Toyota completely redesigned the Avalon Hybrid for the 2019 model year, giving it new bodywork, a new face, and a better interior. These cosmetic differences just get started, though, with the Avalon also seeing significant changes to its chassis and hybrid powertrain. Which prove the hybrid out.
The future of automotive is electrification, but today's battery-electric vehicles aren't for everyone. There are a lot of reasons for this, from cost to range anxiety to uncertainty about their lifespan. Whatever the reason given, the vast majority of those buying new vehicles aren't buying a BEV. There are significant numbers of them, however, who are buying hybrids. Many of those hybrids are Toyota models and the Avalon Hybrid remains one of the most popular hybrid sedans on the market.
Significantly, the 2019 Toyota Avalon Hybrid has three things going for it: the Toyota nameplate, a huge real-world MPG return, and an easy to calculate return on investment (ROI).
The Toyota nameplate is synonymous with reliability to many of the buying public and the Avalon is one of the most recognizable Toyotas thanks to it being the flagship of the automaker's sedan lineup. The 2019 Avalon has a 43 mpg EPA rating for its combined fuel economy and our time with it in the real world showed it more than capable of getting that number on a daily basis. Finally, the Avalon Hybrid models are only about US$1,000 more than their gasoline-only Avalon siblings, making the ROI for them easy to figure.
That ROI, for those wondering, can be just a few months or so, but will likely be about a year for most people. The simple math works like so: $1,000 premium to get the hybrid with a 70 percent fuel economy gain for that investment. For the average driver going average distances at today's average fuel costs, fuel savings will require about a year to make that $1,000 back. After that, the Avalon Hybrid becomes cheaper to own than its gas-only brethren.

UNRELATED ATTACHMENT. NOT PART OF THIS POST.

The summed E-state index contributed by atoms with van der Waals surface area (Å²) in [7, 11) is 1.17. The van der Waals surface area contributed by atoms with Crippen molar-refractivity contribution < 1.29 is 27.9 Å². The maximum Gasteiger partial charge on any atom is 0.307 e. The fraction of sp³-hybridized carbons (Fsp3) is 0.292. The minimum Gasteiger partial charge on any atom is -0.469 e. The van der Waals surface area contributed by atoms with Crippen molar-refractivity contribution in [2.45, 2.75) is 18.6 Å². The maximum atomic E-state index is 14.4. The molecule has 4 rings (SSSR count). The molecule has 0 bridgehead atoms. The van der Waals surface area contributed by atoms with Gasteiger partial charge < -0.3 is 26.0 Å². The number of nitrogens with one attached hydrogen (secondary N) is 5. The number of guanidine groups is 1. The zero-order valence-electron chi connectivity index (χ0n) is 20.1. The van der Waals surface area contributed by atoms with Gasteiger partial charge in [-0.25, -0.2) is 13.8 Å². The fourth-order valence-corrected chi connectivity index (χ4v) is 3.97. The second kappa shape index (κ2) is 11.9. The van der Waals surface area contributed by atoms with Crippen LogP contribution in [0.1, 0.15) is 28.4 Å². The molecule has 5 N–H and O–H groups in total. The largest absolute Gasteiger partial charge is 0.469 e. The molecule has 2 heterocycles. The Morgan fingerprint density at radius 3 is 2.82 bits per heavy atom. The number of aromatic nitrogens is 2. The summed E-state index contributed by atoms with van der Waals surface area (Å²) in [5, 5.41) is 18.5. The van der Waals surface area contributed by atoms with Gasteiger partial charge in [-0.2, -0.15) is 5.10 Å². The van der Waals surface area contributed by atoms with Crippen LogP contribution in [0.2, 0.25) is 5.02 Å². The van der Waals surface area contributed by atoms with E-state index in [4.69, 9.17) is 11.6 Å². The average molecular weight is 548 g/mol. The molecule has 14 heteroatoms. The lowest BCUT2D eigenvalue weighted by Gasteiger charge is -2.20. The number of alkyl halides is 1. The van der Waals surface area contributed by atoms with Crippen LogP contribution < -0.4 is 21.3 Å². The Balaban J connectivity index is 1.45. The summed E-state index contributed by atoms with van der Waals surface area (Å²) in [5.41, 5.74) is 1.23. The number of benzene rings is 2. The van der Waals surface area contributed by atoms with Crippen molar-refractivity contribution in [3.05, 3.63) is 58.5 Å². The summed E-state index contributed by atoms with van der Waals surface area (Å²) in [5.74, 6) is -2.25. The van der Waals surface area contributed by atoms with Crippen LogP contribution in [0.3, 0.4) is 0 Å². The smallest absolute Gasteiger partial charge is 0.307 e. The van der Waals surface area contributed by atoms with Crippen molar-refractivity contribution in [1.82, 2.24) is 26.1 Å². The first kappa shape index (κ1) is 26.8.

For the 2019 model year, Toyota made a lot of changes to the Avalon that help facilitate a better return in other ways. The basic drivetrain sees only generational upgrades from the previous-generation, keeping the same well-vetted and reliable Hybrid Synergy Drive components in place. Those consist of a 2.5-liter four-cylinder engine, two electric motors, and a continuously variable transmission (CVT) set for front-wheel drive. Combined output is 215 horsepower (160 kW), an increase of 15 hp over last year.
The 2019 model's batteries are still placed underneath the back seat ahead of the gas tank, creating balance for the car's weight distribution on its chassis. This has the added benefit of not infringing on the passenger cabin or trunk space. The rear seats still fold flat (split-fold) like in the gas models, keeping cargo space the same.
Speaking of its chassis, the vehicle now sits on the same stiffer, more modern chassis of the new-generation Camry. Stretched to fit the larger Avalon, the chassis offers better balance, a more predictable ride quality, and a less disconnected "floaty" feel on the road. The Avalon Hybrid is now even more nimble and engaging to drive thanks to both that chassis and the faster response of the electric drive. With seamless regenerative to physical braking and a drive quality now more in tune with sportier competitors, the Avalon Hybrid is a far better vehicle.
The new look for the 2019 Avalon is a mixed bag, though. Styling from the aggressive hood to the longer, sleeker, more elegant sides and the fastback-styled roofline are all good things. There's just enough curvature to reflect the light in an upscale way without creating a lot of edges where there don't need to be any. The balance of greenhouse versus bodywork and wheels versus overhang is well done. Sadly, Toyota opted to go Lexus-like for the grille, making the new Avalon with the same gaping maw and sharp-edged pinch. This largely ruins the otherwise very beautiful design.
Inside, the car features a well-done cabin with a lot of room. As a big car should have. One lament is the choice of using a fat, infringing center console to separate the driver and front passenger, pinching knee room and forcing words like "cozy" be used to describe the cockpit. Controls and other systems are well laid out and nicely done, though, and the rear seat offers a huge amount of space for passengers. The trunk is likewise accommodating.
As the smallest of the big full-sized sedans, the 2019 Avalon Hybrid offers both plenty of ergonomics for daily use and excellent fuel economy in an easy to justify proposition. For the market that's looking at large cars like the Avalon, the Hybrid hits the mark very well. More so, we think, than does the gasoline-only options in the Avalon lineup.
The 2019 Toyota Avalon Hybrid starts at US$36,500 in the base XLE trim. Our test model, driven for a week courtesy of Toyota USA, rang in at about $44,500.
Product Page: 2019 Toyota Avalon Hybrid
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